Israelis are generally aware that they routinely pay more for consumer goods than their counterparts in Europe. Yet, they may well be shocked by how much more they are paying, according to data just released by the Ministry of Finance.
The ministry’s chief economist, Yoel Naveh, concluded in his report that prices in Israel are higher, often by tens of percentage points, than in corresponding sectors of OECD member countries. The most glaring price differentials were found in the transport, hotels and electrical products sectors, Globes said on Monday.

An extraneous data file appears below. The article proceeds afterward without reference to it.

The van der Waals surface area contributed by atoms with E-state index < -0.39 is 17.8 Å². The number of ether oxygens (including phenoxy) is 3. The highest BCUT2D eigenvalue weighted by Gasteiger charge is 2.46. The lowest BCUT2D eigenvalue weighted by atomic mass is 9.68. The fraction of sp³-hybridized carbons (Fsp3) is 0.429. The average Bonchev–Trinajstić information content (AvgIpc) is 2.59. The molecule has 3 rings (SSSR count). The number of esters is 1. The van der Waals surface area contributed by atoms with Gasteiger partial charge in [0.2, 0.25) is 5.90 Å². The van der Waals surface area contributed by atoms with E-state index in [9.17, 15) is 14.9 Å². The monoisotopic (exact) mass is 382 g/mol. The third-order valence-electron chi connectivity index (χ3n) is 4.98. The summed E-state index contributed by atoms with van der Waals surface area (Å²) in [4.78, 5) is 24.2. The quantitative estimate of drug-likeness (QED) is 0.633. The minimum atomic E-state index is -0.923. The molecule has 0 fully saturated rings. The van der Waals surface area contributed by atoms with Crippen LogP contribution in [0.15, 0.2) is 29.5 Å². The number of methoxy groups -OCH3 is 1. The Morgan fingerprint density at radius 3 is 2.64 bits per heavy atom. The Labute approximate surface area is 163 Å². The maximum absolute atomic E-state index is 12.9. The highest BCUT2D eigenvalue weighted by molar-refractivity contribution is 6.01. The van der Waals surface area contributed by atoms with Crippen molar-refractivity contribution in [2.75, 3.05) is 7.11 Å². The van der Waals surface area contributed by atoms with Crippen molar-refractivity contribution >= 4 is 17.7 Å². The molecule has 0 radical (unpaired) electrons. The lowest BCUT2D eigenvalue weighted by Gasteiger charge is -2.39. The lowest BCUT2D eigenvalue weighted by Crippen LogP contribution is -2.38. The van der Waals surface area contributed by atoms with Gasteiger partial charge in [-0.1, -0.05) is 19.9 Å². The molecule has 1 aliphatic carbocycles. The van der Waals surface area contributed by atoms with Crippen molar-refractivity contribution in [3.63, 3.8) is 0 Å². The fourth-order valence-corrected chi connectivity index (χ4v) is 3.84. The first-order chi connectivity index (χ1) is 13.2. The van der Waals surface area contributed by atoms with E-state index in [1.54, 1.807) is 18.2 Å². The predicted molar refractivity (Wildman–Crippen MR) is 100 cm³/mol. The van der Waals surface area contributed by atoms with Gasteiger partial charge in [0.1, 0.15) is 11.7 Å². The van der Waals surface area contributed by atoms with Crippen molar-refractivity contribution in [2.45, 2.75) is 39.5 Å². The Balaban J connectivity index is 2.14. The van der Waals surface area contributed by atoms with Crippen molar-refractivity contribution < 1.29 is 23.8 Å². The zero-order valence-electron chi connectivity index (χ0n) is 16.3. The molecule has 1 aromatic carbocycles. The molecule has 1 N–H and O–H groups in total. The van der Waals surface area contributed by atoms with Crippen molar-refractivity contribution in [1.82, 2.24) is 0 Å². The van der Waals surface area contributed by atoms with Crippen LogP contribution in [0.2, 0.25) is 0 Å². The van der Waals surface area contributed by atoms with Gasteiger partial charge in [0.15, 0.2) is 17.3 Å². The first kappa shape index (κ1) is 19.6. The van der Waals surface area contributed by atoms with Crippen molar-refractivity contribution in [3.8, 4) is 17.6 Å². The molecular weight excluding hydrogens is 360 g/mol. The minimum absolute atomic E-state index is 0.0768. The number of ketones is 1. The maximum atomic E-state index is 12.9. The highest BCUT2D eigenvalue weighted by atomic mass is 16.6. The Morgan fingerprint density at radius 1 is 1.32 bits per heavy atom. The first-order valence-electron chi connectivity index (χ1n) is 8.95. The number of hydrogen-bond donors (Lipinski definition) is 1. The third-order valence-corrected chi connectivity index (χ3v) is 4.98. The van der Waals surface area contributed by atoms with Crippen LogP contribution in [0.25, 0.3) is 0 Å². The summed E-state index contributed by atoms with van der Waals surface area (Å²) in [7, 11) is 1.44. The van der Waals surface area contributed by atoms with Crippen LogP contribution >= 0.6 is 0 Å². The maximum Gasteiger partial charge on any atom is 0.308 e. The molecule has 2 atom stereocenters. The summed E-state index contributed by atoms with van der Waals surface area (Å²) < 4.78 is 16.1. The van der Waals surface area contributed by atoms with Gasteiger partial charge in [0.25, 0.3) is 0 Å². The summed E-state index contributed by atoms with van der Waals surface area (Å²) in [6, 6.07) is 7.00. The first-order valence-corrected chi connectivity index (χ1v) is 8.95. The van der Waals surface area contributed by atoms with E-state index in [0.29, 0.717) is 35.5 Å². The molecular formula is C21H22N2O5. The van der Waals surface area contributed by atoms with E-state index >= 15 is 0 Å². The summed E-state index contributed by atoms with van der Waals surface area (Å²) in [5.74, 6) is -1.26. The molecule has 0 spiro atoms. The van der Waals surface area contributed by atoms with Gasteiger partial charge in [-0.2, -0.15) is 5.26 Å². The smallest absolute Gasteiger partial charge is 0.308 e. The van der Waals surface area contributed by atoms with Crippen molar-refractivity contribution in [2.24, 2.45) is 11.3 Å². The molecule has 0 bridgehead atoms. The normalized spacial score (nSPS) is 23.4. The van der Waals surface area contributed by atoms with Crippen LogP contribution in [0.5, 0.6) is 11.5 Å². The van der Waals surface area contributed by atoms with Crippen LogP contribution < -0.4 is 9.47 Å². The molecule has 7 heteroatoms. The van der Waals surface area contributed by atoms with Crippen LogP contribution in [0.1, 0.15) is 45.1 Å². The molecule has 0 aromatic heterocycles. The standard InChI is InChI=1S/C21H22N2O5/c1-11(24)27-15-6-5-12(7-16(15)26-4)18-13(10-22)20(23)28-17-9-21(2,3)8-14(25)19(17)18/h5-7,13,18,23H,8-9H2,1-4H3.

The chief economist says that price differences between Israel and other developed countries are as much as 52 percent for durable goods such as cars and electrical products, 30 percent in transport and 29 percent in restaurants and hotels.
GDP per capita in Israel is about $3,200 annually, which puts Israel in 20th place among OECD countries, just behind France.
However, when comparing GDP per capita in terms of purchasing power (PPP), Israel was three places behind Italy, Spain and the Czech Republic. The difference was blamed on the relatively high prices in Israel.
The only prices that are relatively low in Israel are in telecommunications, fruits and vegetables, and education.
Not surprisingly, Naveh suggested, as have many other economists, that the prices can be lowered by promoting more competition in the affected sectors.